The evolution of golf can be explained by the development of the equipment used to play the game. Some of the most notable advancements in the game of golf have come from the development of the golf ball. The golf ball took on many different forms before the 1930s when the United States Golf Association (USGA) set standards for weight and size. These standards were later followed by a USGA regulation stating that the initial velocity of any golf ball cannot exceed 250 feet per second. Since this time, the golf ball has continued to develop and impact the way the game is played.
Another notable factor in the evolution of golf has been the development of golf clubs. The earliest golf clubs were made of wood that was readily available in the area. Over the years, Hickory developed into the standard wood used for shafts and American Persimmon became the choice of wood for the club head due to its hardness and strength. As the golf ball developed and became more durable with the introduction of the “gutty” around 1850, the club head was also allowed to develop and a variety of iron headed clubs entered the game. The introduction of steel shafts began in the late 1890s but their adoption by the governing bodies of golf was slow. In the early 1970s, shaft technology shifted again with the use of graphite for its lightweight and strength characteristics. The first metal “wood” was developed in the early 1980s and metal eventually completely replaced wood due to its strength and versatility. The latest golf club technology employs the use of graphite shafts and lightweight titanium heads which allows the club head to be made much larger than previously possible. The strength of these modern materials also allows the face of the club to be much thinner which increases the spring-like effect of the club face on the ball, theoretically increasing the distance the ball travels. The USGA has recently limited the spring-like effect, also known as the Coefficient of Restitution (COR) to .83 and the maximum club head size to 460cc in an attempt to maintain the challenge of the game.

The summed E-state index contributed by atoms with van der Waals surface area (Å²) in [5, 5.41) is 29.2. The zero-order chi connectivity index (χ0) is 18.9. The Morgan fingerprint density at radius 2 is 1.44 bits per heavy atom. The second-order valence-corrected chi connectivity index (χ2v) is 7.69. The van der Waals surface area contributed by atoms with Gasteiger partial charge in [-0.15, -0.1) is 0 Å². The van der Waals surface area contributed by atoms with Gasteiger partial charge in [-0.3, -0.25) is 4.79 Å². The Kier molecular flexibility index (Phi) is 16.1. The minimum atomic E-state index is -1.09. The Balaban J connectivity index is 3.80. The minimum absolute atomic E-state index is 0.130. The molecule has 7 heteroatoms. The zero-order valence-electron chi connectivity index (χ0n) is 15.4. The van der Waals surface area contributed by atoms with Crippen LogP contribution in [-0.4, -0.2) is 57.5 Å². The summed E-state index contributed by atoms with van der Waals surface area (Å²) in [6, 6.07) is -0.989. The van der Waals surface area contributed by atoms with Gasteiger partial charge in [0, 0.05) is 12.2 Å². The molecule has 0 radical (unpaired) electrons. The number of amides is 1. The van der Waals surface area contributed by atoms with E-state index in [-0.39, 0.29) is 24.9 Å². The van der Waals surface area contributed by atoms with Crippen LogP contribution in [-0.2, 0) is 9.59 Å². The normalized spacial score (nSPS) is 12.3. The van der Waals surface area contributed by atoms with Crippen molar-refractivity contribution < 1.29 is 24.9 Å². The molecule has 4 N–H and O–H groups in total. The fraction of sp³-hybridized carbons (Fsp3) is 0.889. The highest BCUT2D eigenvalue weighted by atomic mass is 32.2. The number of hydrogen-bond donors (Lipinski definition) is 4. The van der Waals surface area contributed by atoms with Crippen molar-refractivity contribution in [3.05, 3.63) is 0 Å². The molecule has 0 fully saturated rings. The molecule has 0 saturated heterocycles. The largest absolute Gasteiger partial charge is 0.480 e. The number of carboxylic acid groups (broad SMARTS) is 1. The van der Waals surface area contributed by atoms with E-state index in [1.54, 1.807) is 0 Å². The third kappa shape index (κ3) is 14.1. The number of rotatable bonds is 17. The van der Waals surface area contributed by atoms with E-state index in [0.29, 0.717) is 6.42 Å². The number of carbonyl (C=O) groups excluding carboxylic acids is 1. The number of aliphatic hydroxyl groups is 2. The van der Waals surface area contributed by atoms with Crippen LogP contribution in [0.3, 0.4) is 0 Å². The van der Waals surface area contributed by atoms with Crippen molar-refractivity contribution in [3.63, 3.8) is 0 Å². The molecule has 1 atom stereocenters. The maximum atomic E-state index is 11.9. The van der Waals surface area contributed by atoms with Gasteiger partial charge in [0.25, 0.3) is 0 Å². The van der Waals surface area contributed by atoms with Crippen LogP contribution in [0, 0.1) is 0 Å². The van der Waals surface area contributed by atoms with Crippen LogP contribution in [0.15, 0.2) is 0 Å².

The word golf was first mentioned in writing in 1457 on a Scottish statute on forbidden games as gouf, possibly derived from the Scots word goulf (variously spelled) meaning "to strike or cuff". This word may, in turn, be derived the Dutch word kolf, meaning "bat," or "club," and the Dutch sport of the same name. But there is an even earlier reference to the game of golf and it is believed to have happened in 1452 when King James II banned the game because it kept his subjects from their archery practice.
There is a persistent urban legend claiming that the term derives from an acronym "Gentlemen Only, Ladies Forbidden". This is a false etymology as acronyms being used as words is a fairly modern phenomenon, making the expression a backronym.